First Contact Patch – Aftermarket Skid Plate?

This is your chance to ask those questions that you always wanted and answer to but either
didn’t know who to ask, or were uncomfortable asking.  One of the great things about
working with Elden is that he’s been around for a while, and he knows some genuinely
interesting and intelligent people in the motorcycle business. If you have a question that
neither I nor Elden have an immediate answer for, I can guarantee that we know someone
who can.

For the first installment of “The Contact Patch”, I thought I’d cover some of the basic
questions we commonly hear discussed in person and on the Internet. We’d rather post the
questions YOU want answers to, so please email us and we’ll post as many as we can.

Q. Do I need an aftermarket skid plate?

A. When shopping for a skid plate or asking for advice, the first question you should be
asked is “where are you riding?” If you don’t hear this, you’re talking to the wrong person.
The KLR stock plate is frequently trashed as being, well, trash. However, it’s a great little
plate for almost all riding conditions. It’s light, it fits well, and it provides more cooling than
any other plate. Now, if you are riding through big rocks you probably DO need an
aftermarket plate. Just remember that you are adding weight and reducing the airflow
across the bottom of the engine. At least make sure the risk of damage where you are
riding is worth it. Probably the best thing you can do regarding damage to the underside of
your engine is to replace the stock oil drain plug with a low-profile plug. As for the DR, the
stock plate is a bit expensive, but fits very well and provides lots of cooling air around the
sides of the engine – though does restrict airflow somewhat to the front. Remember that
summer or desert riding exacerbates any poor cooling tendencies on either bike.

If you are expecting to do a lot of aggressive off-road riding; if you think you are going to
dump the bike from time to time; or as mentioned earlier – if you are riding in rocky terrain –
you may be better off with a heavier plate with more side protection. As long as you
understand the trade-off you are making (primarily weight and cooling), you won’t be
unhappy with your decision (especially if you avoid hot summer riding).

Q. What about raising links?

A. The reason I don’t like raising links is that they are a solution to a symptom, not the
problem. The problem is the stock spring (KLR) which is too light for most riders. This is
why you end up with excessive sag and not being at the proper ride height. Raising links
compensate for the crummy (too light) spring by starting off “higher”; you’ll still sag too
much, but the end point will be about where you should be with a proper spring. So, if you
only ride on the street and you don’t brake hard, raising links might actually work. But… if
you want to ride off-road, you will have less than nominal travel available, and you will be
starting farther into the rising rate of the suspension – which means a rougher ride.
Additionally, when the suspension unloads you will end up with decreased rake and trail (as
the suspension lightens and tries to return to the starting point) giving you faster steering
right when you might not want it. This same decrease in rake and trail will occur during hard
front braking as well. So, if you can accept less travel, rougher ride, and twitchier steering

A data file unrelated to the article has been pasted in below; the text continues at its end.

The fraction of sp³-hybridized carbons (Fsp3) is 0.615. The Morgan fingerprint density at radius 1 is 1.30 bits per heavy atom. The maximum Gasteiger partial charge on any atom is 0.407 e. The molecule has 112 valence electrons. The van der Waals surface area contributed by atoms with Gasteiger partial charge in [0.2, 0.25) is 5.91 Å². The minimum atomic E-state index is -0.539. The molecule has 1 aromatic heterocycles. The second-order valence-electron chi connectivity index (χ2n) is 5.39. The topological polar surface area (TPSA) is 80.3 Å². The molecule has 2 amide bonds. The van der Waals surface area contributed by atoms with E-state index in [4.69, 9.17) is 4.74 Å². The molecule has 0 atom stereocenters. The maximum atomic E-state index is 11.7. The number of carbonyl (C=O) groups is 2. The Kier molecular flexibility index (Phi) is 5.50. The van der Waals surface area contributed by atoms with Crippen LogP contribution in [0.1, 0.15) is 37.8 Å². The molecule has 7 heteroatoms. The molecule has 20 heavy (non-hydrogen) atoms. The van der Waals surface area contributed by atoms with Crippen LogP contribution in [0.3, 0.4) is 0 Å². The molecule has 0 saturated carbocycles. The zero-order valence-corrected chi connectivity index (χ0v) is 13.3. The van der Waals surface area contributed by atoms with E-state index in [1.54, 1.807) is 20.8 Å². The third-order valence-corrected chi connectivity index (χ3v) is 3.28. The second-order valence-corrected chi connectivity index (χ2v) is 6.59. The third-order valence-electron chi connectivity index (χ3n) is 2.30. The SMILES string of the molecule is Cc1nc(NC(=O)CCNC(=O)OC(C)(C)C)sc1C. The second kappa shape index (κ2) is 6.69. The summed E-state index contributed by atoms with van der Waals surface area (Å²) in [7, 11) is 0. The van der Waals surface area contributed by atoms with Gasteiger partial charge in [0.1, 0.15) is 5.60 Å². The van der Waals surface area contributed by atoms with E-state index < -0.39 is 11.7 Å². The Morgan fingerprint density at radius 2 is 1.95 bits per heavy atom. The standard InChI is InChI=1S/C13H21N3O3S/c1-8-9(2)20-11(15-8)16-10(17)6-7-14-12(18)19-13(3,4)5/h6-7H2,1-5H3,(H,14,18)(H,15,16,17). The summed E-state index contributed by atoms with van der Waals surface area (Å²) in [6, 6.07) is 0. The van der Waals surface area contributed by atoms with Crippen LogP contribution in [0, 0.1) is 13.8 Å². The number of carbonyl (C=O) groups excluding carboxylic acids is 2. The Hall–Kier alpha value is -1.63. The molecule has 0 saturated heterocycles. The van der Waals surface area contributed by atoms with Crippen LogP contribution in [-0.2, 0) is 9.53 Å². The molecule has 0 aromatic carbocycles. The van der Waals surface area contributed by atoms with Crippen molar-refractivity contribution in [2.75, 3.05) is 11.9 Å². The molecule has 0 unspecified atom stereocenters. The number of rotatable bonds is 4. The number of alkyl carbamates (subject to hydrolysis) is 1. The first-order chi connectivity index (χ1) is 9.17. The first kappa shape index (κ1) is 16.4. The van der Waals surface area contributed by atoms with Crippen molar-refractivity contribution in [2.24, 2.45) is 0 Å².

when the suspension is unloaded, raising links might be acceptable for you. Or you could
just install the correct spring and solve the problem without all the side-effects.

Q. Can I add a jet kit, modified airbox, and aftermarket pipe to get more power
from my DR 650?

A. Yes, you can, if that’s what you REALLY want. Bear in mind some very smart engineers
have tuned the power delivery system pretty well for general riding, though you can
probably squeeze a few more horsepower out of the motor. But… even if you make the
modifications and dial it in just right, you are STILL increasing the stresses on various
components. Think about the power delivery system. Right from the start, it’s a big
compromise. Power must be compromised with weight. Weight must be balanced with the
suspension and the intended use of the bike. The amount of air flowing into the engine
must be balanced and in harmony with what is flowing through the exhaust. The exhaust
system itself is a compromise between weight, engine performance, noise attenuation, EPA
standards, etc. So when the bike is designed, the entire system is intended to be as light
and as strong as necessary given the stresses intended to be present. Some of you are
probably pretty good at dialing in the engine, but  you WILL  upset the design balance.
There’s no way around it. Hopefully the engineers designed enough slop into the
tolerances that your changes won’t exceed any critical thresholds. But maybe they will. One
thing I CAN guarantee is that you will lose gas mileage, which costs real money and range.
Two final points. Almost every engine problem we’ve seen on a DR has been on a modified
engine. And… are you really a good enough rider that you can fully take advantage of the
power already resident in the stock engine? I recently read an article in “American
Motorcyclist” about noise ordinances and off-road riding. In a sidebar interview with Jeremy
McGrath, he said that HE couldn’t use all the power in his STOCK motor, and he urged
riders to stop modifying their exhaust systems in search of more “oomph”. Although that he
was specifically talking aftermarket pipes, the point is that if McGrath can’t make use of the
power, we probably won’t either. Need more from your DR? Modify your final gear ratio to
meet your riding needs.